All investments carry risks, and you can let one news story or even a group of news stories scare you into thinking that there is nothing you can do. Should you put all your money in a jar and keep it in your house? Maybe you should just spend it all at the next going out of business sale.
Why I will Still Invest in the Stock Market
First off, even though my own stock portfolio looks like a yo-yo, going up and down like crazy, over the long term, it has made me money. I think that while it is possible to become a millionaire without investing in stocks, it would be much harder.
Also, it is stupid to sell now when the stock prices are low is going against the grain of the rule of buy low, sell high. When the stock market goes back up again, I might consider selling and staying out, but by then I will probably be comfortable with staying in the market again.
Stock markets go up and down over time for a variety of reasons. It could have to do with the decisions made by the company itself, and its competitors, but it could also have to do with other traders, government decisions, something that happened in the news, and the price of stocks in general. There are so many things that affect the price. While this is scary, it is also helpful, because for every bit that makes the price go down, there may be another bit that makes it go up.
It is complex and confusing because there are so many things that affect the market. Can I recommend that everybody should be buying stocks? No, I don't want to be responsible for anyone else's money. It is hard enough to manage my own.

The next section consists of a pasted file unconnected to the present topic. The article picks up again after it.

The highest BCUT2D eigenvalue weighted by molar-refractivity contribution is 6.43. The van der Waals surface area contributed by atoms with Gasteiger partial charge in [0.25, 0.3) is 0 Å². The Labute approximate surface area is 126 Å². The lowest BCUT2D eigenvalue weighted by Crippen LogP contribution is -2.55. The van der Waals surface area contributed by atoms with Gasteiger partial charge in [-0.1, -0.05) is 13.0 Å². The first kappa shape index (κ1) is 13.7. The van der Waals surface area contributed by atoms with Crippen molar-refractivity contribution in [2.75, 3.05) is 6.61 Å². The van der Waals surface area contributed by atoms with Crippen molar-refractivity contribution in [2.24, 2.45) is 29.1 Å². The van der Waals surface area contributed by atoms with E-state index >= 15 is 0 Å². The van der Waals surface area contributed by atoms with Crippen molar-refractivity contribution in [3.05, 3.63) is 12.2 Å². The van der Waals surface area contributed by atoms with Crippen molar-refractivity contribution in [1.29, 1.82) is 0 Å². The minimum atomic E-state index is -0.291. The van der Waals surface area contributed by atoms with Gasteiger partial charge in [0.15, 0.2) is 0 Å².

No, because some people don't have the stomach for it. They may be people who are too easily influenced by of the many factors that affect prices, and wind up ignoring the rest. They may not have money to invest for a long term. If you are in a situation where you need the money when prices are down, you will be realizing a loss. Plus as a small time investor, each stock you buy makes a huge proportion of your investment portfolio, simply because the amount of money you have to invest is smaller.
Manage Your Risk
If you do decide to invest or stay invested in the stock market, be sure to take the steps to manage your risk.
Make sure that you diversify your investments. Put your money in a variety of different stocks in different industries. Most brokerage firms have programs that show you how to choose a diversified mutual fund portfolio based on your age and risk tolerance. Besides buying stocks, you should also have money in savings accounts, bonds, commodities, house(s), and your own business. All of these investments carry risks. Even putting your money in a jar has risks. It could get stolen or burnt in a fire.
Look for warning signs. If you feel suspicious, then you should trust your gut and get out.
Use your common sense. Just because someone is willing to lend you a million dollars to buy a mansion doesn't mean that you have to take it. You can be smart and decide how much you will be able to afford and pay back. When someone offers you a loan with a balloon payment, you have to know how you are going to make that balloon payment.
Is investing in stocks like gambling?
I believe that investing your money does have similarities to gambling, but gambling carries much more risk. There are ways you can manage your risks in investing, particularly when investing in the stock market. You have to be willing and able to make smart reasoned decisions, and be able to stay invested in the long term.